QBot Malware Replaces IcedID in Malspam Campaigns

 

QBot malware is making a comeback replacing IcedID in Malspam campaigns. Security researchers have noticed that malware distributors are once again rotating the payload, switching between Trojans which is an intermediary stage in a long transition chain. In one case, Tango appears to be with QBot and IcedID, two banking Trojans that are often seen delivering various ransomware strains as the final payload in an attack.

In February, IcedID was a new malware coming from URLs that served QBot. Brad Duncan of Palo Alto Networks spotted the changes and noted in his analysis at the time: “HTTPS URL ends with /ds/2202.gif, generated by Excel macro, which would normally distribute cacobet, but today it delivered IcedID”. 

James Quinn, a threat researcher at Binary Defense also makes the same observation in a blog post in March, as the company unearthed a new IcedID/BokBot variant while tracking a malicious spam campaign from a QakBot distributor.

IcedID was first discovered as a banking trojan in 2017 and soon adjusted its functionality for malware delivery. It has been seen in the past distributing Ransom eXX, Labyrinth, and Aggregor Ransomware. After a gap of about a month and a half, the malware distributor switched the payload back to QBot (aka QakBot), which has been seen in the past delivering ProLock, Egregor, and DoppelPaymer ransomware.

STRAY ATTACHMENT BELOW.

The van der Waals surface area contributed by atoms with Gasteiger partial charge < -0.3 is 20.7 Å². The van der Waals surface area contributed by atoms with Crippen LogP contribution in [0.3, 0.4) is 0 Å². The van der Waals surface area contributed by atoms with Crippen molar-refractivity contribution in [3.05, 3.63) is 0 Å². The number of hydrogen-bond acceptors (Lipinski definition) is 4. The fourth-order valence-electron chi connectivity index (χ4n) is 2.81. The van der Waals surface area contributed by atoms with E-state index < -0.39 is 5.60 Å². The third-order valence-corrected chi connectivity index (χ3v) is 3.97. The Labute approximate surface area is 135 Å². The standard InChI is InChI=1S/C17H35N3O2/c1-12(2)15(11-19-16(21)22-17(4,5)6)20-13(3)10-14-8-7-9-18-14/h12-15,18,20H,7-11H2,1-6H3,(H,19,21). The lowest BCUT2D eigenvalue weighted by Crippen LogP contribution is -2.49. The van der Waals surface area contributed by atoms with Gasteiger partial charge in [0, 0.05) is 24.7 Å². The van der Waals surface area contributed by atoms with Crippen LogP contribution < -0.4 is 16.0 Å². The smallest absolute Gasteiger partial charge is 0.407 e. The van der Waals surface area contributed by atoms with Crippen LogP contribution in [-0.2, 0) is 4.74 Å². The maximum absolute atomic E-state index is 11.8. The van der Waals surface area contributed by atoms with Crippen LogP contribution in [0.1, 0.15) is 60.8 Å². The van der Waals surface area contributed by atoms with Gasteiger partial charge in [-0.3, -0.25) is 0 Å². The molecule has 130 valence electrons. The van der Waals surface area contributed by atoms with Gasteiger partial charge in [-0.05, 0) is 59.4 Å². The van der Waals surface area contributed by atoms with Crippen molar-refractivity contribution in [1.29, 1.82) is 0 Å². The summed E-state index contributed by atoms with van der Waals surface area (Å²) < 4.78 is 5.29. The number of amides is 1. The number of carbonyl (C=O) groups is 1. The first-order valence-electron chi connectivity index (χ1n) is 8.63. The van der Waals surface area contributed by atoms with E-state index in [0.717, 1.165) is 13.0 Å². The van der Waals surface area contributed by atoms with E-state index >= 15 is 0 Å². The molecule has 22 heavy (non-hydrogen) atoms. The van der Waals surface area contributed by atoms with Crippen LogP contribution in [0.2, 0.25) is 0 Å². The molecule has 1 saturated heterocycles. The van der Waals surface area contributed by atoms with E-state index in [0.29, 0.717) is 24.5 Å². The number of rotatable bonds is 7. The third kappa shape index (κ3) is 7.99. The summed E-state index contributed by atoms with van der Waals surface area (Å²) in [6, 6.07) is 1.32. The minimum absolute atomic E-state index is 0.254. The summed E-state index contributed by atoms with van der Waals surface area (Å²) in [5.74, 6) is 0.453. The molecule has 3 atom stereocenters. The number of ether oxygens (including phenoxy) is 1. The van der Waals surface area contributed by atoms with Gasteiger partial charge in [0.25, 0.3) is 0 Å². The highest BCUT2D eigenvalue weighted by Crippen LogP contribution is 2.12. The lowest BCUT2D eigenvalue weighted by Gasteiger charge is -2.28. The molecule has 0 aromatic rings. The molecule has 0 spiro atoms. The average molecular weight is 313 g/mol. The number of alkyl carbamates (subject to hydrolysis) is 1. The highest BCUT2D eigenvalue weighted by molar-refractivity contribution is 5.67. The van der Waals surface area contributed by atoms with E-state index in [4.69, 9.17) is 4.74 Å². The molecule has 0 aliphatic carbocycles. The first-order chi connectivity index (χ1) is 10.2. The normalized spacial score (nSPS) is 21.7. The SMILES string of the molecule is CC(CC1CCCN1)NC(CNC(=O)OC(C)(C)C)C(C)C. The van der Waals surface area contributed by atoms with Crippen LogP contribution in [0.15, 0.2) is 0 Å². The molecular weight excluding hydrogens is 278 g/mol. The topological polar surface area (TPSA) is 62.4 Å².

Malware Researcher and Reverse Engineer reecDeep was the one that noticed the specific switch on Monday, concluding the fact that campaign update relies on XLM macros. Analysis from both binary defense and Brad Duncan on the switch of a malware distributor to deliver IcedID in February 2021 has seen the same trick.

Recently, security researchers at the threatening intelligence firm Intel 471 published details about Ettersilent creating a malicious document, which shows its continued development and ability to bypass multiple security mechanisms (Windows Defender, AMSI, email services). 

A feature of the tool is that it can design malicious documents that look like DocuSign or DigiCert-protected files that require user interaction for decryption. According to Intel 471, many cybercriminal groups have started using Ettersilent services including IcedID, QakBot, Ursnif, and Trickbot.

Trickbot- A Banking Trojan Returns With Latest Phishing Campaigns and Attacks